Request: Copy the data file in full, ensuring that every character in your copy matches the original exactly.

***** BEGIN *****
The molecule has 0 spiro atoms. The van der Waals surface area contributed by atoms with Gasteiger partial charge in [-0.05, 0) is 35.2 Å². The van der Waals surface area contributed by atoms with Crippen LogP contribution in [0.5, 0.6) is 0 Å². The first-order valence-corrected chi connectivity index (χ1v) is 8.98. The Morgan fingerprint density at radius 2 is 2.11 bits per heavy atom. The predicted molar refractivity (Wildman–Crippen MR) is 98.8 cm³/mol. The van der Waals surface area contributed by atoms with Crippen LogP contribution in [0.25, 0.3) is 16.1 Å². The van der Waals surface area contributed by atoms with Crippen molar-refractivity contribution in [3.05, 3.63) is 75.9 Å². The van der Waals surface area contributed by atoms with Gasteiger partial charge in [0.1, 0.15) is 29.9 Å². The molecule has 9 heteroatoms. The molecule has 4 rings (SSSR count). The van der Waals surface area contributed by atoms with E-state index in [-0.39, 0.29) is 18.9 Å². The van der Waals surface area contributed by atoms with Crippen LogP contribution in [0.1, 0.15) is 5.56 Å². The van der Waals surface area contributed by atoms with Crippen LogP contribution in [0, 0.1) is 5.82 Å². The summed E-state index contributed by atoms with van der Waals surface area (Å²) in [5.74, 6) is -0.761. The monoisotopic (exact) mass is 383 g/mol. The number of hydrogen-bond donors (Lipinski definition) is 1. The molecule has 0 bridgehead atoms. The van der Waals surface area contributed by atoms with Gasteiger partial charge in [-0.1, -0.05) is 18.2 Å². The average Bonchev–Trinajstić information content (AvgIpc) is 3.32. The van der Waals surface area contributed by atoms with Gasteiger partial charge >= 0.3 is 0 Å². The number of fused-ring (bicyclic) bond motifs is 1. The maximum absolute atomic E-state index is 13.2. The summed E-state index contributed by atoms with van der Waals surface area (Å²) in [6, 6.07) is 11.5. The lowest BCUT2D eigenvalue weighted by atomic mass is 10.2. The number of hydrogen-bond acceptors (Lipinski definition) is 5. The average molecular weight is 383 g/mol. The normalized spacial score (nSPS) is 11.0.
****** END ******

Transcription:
The molecule has 0 spiro atoms. The van der Waals surface area contributed by atoms with Gasteiger partial charge in [-0.05, 0) is 35.2 Å². The van der Waals surface area contributed by atoms with Crippen LogP contribution in [0.5, 0.6) is 0 Å². The first-order valence-corrected chi connectivity index (χ1v) is 8.98. The Morgan fingerprint density at radius 2 is 2.11 bits per heavy atom. The predicted molar refractivity (Wildman–Crippen MR) is 98.8 cm³/mol. The van der Waals surface area contributed by atoms with Crippen LogP contribution in [0.25, 0.3) is 16.1 Å². The van der Waals surface area contributed by atoms with Crippen molar-refractivity contribution in [3.05, 3.63) is 75.9 Å². The van der Waals surface area contributed by atoms with Gasteiger partial charge in [0.1, 0.15) is 29.9 Å². The molecule has 9 heteroatoms. The molecule has 4 rings (SSSR count). The van der Waals surface area contributed by atoms with E-state index in [-0.39, 0.29) is 18.9 Å². The van der Waals surface area contributed by atoms with Crippen LogP contribution in [0.1, 0.15) is 5.56 Å². The van der Waals surface area contributed by atoms with Crippen LogP contribution in [0, 0.1) is 5.82 Å². The summed E-state index contributed by atoms with van der Waals surface area (Å²) in [5.74, 6) is -0.761. The monoisotopic (exact) mass is 383 g/mol. The number of hydrogen-bond donors (Lipinski definition) is 1. The molecule has 0 bridgehead atoms. The van der Waals surface area contributed by atoms with Gasteiger partial charge in [-0.1, -0.05) is 18.2 Å². The average Bonchev–Trinajstić information content (AvgIpc) is 3.32. The van der Waals surface area contributed by atoms with Gasteiger partial charge >= 0.3 is 0 Å². The number of fused-ring (bicyclic) bond motifs is 1. The maximum absolute atomic E-state index is 13.2. The summed E-state index contributed by atoms with van der Waals surface area (Å²) in [6, 6.07) is 11.5. The lowest BCUT2D eigenvalue weighted by atomic mass is 10.2. The number of hydrogen-bond acceptors (Lipinski definition) is 5. The average molecular weight is 383 g/mol. The normalized spacial score (nSPS) is 11.0.